The 2020 General Assembly saw a record number of bills introduced, many of which were geared towards improving Virginia’s energy landscape. Legislators grappled with numerous solutions and potential innovations. By the end of the session, some good bills succeeded, and a few were left behind. Below are some of the most significant wins and some of the bills that should have made it through.
Virginia will join nine other states in the Regional Greenhouse Gas Initiative, a cap and trade system designed to reduce emissions. Each year, carbon emitters will purchase carbon allowances through a state-run auction. Companies may trade their allowances, but there will be a state-wide cap on emissions that will gradually reduce each year. The bulk of the revenue from those auctions will then be invested into flood preparedness and energy efficiency programs.
The Virginia Clean Economy Act
This omnibus bill required a significant amount of negotiation among key stakeholders, but ultimately a compromise was reached. Its most significant ambition is to make Virginia’s electric grid carbon-free by 2045. It also includes provisions for more robust wind and solar development, relaxed regulations on distributed energy, a binding renewable energy portfolio and energy efficiency standards for utilities.
Community Solar Pilot
Dominion’s community solar programs allow residents and companies in certain areas to opt into purchasing solar power from a partner solar farm. The new 2020 legislation extends this pilot program to low-income areas in Virginia to ensure that the development of renewable energy occurs equally throughout the state.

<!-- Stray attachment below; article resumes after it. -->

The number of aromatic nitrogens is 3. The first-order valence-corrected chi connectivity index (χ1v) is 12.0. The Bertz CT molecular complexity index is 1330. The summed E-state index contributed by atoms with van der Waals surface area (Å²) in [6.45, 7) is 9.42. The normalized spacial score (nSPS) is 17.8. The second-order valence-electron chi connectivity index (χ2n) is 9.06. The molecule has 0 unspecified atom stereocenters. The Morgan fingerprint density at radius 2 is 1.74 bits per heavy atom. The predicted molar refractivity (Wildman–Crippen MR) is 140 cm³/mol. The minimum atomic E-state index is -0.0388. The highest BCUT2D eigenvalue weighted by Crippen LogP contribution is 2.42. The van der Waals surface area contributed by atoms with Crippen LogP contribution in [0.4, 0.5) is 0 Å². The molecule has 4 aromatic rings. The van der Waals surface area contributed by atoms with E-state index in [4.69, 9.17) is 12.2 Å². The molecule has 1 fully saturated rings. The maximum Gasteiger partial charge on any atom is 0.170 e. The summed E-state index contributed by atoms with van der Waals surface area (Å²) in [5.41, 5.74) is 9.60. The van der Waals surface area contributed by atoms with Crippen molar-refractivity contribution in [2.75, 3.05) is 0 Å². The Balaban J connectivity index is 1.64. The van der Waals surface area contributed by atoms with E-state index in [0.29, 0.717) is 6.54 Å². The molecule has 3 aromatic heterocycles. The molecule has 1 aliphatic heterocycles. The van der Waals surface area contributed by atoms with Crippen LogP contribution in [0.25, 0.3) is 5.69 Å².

One successful bill will remove some of the legislative barriers that currently exist. For instance, it will remove the cap on the total amount of renewable energy that can be net metered in a utility’s territory, authorize power purchase agreements for all types of customers, permit solar up to 5 megawatts to be built on government-owned properties, and the installation of renewable energy generation in multi-family housing structures, among others.
On-Bill Tariff Programs
This program allows electric cooperatives to offer financing programs in the form of additional monthly charges to customers for energy efficiency improvements. These improvements heating and air conditioning systems, water heaters, weatherization, insulation, window and door modifications, appliances, and automatic or Internet-connected control systems. This program will allow customers the financial flexibility to make improvements that will eventually save money as their energy consumption is reduced.
The Fair Energy Bills Act
This bill would have restored the State Corporation Commission’s ability to review Dominion Energy’s base rate. It would have made the rate review process fairer and given the SCC the authority to refund overearnings from 2017 to 2020 to ratepayers. The FEBA passed with bipartisan support in the House but was left in the Senate Commerce and Labor Committee with an 8-7 vote.
Renewable Energy Tax Credit
The tax credit would have been for any “renewable energy property.” The credit was set at 35% of the installed cost of the property, with a maximum of $15,000 in a taxable year.